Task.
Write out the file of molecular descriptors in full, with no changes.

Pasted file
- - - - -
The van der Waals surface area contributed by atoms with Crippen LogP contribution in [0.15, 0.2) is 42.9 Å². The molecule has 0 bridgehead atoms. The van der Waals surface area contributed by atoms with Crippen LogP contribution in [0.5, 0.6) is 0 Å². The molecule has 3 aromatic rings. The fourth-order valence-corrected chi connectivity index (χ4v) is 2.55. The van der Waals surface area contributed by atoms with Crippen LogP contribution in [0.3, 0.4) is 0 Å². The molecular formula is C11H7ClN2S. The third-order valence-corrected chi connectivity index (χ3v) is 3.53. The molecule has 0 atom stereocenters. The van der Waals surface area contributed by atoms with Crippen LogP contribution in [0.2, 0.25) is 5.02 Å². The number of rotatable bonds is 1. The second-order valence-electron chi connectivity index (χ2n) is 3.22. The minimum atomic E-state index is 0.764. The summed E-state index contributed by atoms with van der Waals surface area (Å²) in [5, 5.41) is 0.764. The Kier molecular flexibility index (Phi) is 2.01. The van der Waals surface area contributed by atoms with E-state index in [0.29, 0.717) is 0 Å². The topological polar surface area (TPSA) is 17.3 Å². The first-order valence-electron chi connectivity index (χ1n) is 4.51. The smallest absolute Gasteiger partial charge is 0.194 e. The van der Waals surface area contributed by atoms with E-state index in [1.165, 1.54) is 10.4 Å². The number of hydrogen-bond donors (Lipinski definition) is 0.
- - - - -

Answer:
The van der Waals surface area contributed by atoms with Crippen LogP contribution in [0.15, 0.2) is 42.9 Å². The molecule has 0 bridgehead atoms. The van der Waals surface area contributed by atoms with Crippen LogP contribution in [0.5, 0.6) is 0 Å². The molecule has 3 aromatic rings. The fourth-order valence-corrected chi connectivity index (χ4v) is 2.55. The van der Waals surface area contributed by atoms with Crippen LogP contribution in [0.3, 0.4) is 0 Å². The molecular formula is C11H7ClN2S. The third-order valence-corrected chi connectivity index (χ3v) is 3.53. The molecule has 0 atom stereocenters. The van der Waals surface area contributed by atoms with Crippen LogP contribution in [0.2, 0.25) is 5.02 Å². The number of rotatable bonds is 1. The second-order valence-electron chi connectivity index (χ2n) is 3.22. The minimum atomic E-state index is 0.764. The summed E-state index contributed by atoms with van der Waals surface area (Å²) in [5, 5.41) is 0.764. The Kier molecular flexibility index (Phi) is 2.01. The van der Waals surface area contributed by atoms with E-state index in [0.29, 0.717) is 0 Å². The topological polar surface area (TPSA) is 17.3 Å². The first-order valence-electron chi connectivity index (χ1n) is 4.51. The smallest absolute Gasteiger partial charge is 0.194 e. The van der Waals surface area contributed by atoms with E-state index in [1.165, 1.54) is 10.4 Å². The number of hydrogen-bond donors (Lipinski definition) is 0.